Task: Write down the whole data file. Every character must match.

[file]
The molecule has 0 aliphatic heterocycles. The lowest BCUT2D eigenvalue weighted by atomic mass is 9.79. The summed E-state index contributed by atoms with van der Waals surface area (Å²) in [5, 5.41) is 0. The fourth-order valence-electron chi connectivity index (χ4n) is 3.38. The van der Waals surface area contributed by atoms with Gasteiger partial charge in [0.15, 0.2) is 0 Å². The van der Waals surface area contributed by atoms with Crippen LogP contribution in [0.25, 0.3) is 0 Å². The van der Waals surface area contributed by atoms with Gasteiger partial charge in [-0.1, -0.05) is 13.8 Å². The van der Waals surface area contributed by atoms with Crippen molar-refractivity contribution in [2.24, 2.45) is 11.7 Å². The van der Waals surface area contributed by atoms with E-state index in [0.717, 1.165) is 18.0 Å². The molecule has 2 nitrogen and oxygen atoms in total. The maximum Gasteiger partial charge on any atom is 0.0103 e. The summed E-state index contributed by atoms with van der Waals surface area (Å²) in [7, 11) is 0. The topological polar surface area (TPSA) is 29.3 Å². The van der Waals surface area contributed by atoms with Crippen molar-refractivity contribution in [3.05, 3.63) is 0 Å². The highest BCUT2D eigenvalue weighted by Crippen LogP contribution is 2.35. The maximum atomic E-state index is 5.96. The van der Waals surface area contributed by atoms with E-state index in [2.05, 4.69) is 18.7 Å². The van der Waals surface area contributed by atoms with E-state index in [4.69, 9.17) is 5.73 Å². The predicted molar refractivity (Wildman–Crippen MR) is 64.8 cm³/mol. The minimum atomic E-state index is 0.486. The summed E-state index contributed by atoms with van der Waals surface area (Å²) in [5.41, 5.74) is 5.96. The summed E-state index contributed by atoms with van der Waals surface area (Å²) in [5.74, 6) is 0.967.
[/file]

The molecule has 0 aliphatic heterocycles. The lowest BCUT2D eigenvalue weighted by atomic mass is 9.79. The summed E-state index contributed by atoms with van der Waals surface area (Å²) in [5, 5.41) is 0. The fourth-order valence-electron chi connectivity index (χ4n) is 3.38. The van der Waals surface area contributed by atoms with Gasteiger partial charge in [0.15, 0.2) is 0 Å². The van der Waals surface area contributed by atoms with Crippen LogP contribution in [0.25, 0.3) is 0 Å². The van der Waals surface area contributed by atoms with Gasteiger partial charge in [-0.1, -0.05) is 13.8 Å². The van der Waals surface area contributed by atoms with Crippen molar-refractivity contribution in [2.24, 2.45) is 11.7 Å². The van der Waals surface area contributed by atoms with E-state index in [0.717, 1.165) is 18.0 Å². The molecule has 2 nitrogen and oxygen atoms in total. The maximum Gasteiger partial charge on any atom is 0.0103 e. The summed E-state index contributed by atoms with van der Waals surface area (Å²) in [7, 11) is 0. The topological polar surface area (TPSA) is 29.3 Å². The van der Waals surface area contributed by atoms with Crippen molar-refractivity contribution in [3.05, 3.63) is 0 Å². The highest BCUT2D eigenvalue weighted by Crippen LogP contribution is 2.35. The maximum atomic E-state index is 5.96. The van der Waals surface area contributed by atoms with E-state index in [2.05, 4.69) is 18.7 Å². The van der Waals surface area contributed by atoms with E-state index in [4.69, 9.17) is 5.73 Å². The predicted molar refractivity (Wildman–Crippen MR) is 64.8 cm³/mol. The minimum atomic E-state index is 0.486. The summed E-state index contributed by atoms with van der Waals surface area (Å²) in [5.41, 5.74) is 5.96. The summed E-state index contributed by atoms with van der Waals surface area (Å²) in [5.74, 6) is 0.967.